The first thing to check is the pump basket. Make sure that it’s clear of all debris and don’t allow it to get backed up.
Once the pump basket is empty, you can use it to test the pump and see if it’s clogged. Using a hose, fill up the pump strainer basket and see how long it takes to empty while the pump is running. If it is slow to empty, then the pump impeller is clogged.
To get to the impeller for cleaning, you’ll have to remove the motor cover. Once you do, you should be able to see just how much debris made its way into the pump. While you’re in there removing the debris, check the impeller for damage. If it’s damaged, then it may need to be replaced if you want a well-functioning and quiet pool pump system.
8. Replace Worn Out Bearings/Rebuild Pump Motor
Your pool pump has two crucial bearings inside that allow the rotor to turn. With time and tons of use, they can start to lose their lubrication, causing them to wear out.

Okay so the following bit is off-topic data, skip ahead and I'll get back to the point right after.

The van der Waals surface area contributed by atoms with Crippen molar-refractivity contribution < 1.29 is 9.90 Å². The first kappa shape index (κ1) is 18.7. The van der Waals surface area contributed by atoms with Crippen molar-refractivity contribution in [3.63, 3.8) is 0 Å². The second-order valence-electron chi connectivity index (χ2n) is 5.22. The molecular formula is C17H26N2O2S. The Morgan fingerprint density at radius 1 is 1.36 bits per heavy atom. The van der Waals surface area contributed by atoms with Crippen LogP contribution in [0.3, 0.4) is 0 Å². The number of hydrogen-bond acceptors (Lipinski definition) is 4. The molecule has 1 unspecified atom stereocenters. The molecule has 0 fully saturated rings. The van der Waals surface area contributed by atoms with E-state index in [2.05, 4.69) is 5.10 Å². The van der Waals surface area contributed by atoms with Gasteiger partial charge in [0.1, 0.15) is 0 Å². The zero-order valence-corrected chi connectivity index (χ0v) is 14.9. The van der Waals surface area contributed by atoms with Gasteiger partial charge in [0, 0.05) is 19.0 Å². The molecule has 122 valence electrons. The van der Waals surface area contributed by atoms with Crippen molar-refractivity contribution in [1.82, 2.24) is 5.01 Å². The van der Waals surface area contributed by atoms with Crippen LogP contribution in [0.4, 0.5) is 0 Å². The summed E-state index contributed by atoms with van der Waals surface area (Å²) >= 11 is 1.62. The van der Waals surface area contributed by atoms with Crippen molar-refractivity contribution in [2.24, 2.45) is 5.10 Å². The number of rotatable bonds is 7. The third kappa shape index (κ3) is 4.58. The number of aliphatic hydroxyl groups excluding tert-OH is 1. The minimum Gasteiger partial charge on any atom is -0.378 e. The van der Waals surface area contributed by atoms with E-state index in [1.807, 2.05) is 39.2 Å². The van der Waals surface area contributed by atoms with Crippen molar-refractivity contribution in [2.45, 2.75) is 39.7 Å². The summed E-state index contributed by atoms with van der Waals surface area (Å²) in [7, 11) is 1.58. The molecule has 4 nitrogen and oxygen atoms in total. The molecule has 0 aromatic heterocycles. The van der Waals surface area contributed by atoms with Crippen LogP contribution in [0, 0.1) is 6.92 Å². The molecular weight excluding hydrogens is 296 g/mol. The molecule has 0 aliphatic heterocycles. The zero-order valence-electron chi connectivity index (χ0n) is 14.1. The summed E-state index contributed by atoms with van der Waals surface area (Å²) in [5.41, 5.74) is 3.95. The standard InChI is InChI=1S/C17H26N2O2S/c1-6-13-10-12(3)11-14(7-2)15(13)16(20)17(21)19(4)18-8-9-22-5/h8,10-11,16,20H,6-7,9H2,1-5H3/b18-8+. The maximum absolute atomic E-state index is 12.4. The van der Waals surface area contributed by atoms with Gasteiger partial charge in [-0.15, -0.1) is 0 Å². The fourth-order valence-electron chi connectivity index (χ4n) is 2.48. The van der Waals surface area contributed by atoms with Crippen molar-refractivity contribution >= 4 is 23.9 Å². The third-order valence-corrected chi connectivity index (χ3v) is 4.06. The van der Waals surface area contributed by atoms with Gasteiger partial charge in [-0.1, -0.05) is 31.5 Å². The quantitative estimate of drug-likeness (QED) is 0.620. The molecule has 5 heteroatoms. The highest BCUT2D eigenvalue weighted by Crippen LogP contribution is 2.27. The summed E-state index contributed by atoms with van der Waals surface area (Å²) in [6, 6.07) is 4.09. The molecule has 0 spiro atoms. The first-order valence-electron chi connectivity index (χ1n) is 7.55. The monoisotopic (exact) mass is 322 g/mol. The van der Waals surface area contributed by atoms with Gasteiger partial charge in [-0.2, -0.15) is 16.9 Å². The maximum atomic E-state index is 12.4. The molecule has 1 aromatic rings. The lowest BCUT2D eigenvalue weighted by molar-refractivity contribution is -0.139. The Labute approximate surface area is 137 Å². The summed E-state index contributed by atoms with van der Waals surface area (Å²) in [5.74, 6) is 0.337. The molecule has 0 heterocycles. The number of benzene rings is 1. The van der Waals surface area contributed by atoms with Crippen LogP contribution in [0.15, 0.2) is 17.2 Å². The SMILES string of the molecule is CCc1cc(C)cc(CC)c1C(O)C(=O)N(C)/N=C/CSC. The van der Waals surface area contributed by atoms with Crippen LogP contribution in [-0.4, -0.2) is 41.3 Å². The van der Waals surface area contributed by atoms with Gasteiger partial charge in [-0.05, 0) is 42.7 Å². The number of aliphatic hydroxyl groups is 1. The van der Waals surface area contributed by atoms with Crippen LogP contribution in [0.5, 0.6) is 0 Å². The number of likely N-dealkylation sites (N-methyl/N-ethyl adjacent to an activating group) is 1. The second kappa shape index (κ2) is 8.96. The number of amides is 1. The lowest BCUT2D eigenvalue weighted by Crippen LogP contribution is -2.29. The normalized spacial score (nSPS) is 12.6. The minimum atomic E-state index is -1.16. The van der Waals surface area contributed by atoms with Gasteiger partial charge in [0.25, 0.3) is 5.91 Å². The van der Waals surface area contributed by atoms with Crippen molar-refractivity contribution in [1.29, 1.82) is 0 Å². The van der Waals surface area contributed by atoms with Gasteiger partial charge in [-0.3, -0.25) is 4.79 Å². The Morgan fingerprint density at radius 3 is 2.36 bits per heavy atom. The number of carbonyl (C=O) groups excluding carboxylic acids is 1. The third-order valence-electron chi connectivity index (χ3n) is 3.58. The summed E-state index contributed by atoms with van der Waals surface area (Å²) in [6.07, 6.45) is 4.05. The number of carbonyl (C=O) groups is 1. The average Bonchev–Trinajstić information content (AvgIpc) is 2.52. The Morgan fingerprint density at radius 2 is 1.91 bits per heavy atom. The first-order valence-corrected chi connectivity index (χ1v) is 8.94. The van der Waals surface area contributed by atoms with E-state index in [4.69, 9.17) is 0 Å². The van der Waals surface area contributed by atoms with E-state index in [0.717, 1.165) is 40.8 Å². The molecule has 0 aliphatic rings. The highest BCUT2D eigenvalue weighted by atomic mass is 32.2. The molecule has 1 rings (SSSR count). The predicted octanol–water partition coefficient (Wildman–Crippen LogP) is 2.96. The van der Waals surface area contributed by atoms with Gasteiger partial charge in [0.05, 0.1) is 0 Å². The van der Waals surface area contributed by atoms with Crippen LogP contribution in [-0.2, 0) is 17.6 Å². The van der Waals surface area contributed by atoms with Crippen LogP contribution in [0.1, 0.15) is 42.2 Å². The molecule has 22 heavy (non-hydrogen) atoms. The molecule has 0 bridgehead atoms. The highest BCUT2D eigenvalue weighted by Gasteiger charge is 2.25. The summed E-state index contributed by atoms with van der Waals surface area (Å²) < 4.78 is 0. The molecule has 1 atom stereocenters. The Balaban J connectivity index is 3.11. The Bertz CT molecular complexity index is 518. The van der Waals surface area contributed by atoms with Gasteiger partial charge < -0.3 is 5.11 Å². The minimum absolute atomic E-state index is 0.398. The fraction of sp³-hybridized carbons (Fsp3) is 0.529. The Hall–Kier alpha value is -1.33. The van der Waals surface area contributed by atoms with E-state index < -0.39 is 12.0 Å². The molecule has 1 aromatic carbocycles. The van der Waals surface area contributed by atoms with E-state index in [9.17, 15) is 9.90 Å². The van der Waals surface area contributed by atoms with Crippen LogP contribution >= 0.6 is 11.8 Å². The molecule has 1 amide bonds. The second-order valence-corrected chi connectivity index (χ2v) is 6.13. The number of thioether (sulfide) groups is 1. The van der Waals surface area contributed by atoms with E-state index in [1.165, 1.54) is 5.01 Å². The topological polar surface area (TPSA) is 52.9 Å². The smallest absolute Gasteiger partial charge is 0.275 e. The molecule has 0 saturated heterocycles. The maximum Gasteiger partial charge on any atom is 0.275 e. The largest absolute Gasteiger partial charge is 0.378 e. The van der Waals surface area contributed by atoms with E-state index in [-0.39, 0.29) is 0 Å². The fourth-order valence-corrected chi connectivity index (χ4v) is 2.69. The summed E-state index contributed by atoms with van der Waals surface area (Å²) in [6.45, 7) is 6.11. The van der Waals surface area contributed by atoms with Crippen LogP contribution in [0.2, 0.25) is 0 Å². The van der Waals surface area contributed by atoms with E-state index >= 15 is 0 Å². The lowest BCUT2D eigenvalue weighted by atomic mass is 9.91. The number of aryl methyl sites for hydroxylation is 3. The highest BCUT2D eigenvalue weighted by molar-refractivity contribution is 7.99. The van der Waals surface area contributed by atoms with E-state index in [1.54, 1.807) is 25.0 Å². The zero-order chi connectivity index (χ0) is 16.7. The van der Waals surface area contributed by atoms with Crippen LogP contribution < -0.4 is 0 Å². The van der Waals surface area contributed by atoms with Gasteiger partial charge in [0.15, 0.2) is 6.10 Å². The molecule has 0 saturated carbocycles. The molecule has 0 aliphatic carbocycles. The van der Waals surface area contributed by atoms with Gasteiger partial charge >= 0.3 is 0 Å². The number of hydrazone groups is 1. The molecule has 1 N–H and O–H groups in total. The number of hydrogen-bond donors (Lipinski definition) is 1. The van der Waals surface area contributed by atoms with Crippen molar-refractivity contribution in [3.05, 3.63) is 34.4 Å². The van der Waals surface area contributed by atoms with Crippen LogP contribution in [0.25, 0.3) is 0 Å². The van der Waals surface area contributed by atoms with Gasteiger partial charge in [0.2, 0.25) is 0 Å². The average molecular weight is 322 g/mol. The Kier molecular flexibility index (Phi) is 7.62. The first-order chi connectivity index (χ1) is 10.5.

The bearings aren’t very expensive, and you can purchase them as part of a rebuild kit that also includes a new shaft seal, another part that commonly goes bad around the same time as the bearings.
Although the parts themselves are pretty cheap, it’s a difficult job to replace them and it will take some time and effort. Worse, you’ll likely need specialized tools to complete the job. The bearings won’t just come out with your fingers; you may need special bearing pullers to get them out.
So even though the parts are affordable, if you have to pay a professional to change them out, then it’s going to get a bit pricey. But it’s still much cheaper than replacing the entire pump!
9. Use Cartridge FilterTraditional sand-filled pool filters pass the water through a port before it reaches the filter. This causes extra noise and is part of why these pool pumps seem so loud. But there is a solution to this problem.
Cartridge filters are much quieter than sand-filled pool filters. They don’t require a port, and they’re a small contained unit that makes less noise by design. The filter is also much easier to change than going through all the trouble of replacing the sand in your old-style filter.
One cartridge-style pool pump filter I like is the Intex Krystal Clear Cartridge Filter. This pump is double insulated for quiet operation and will make an instantly noticeable difference in the amount of noise your pool pump system makes.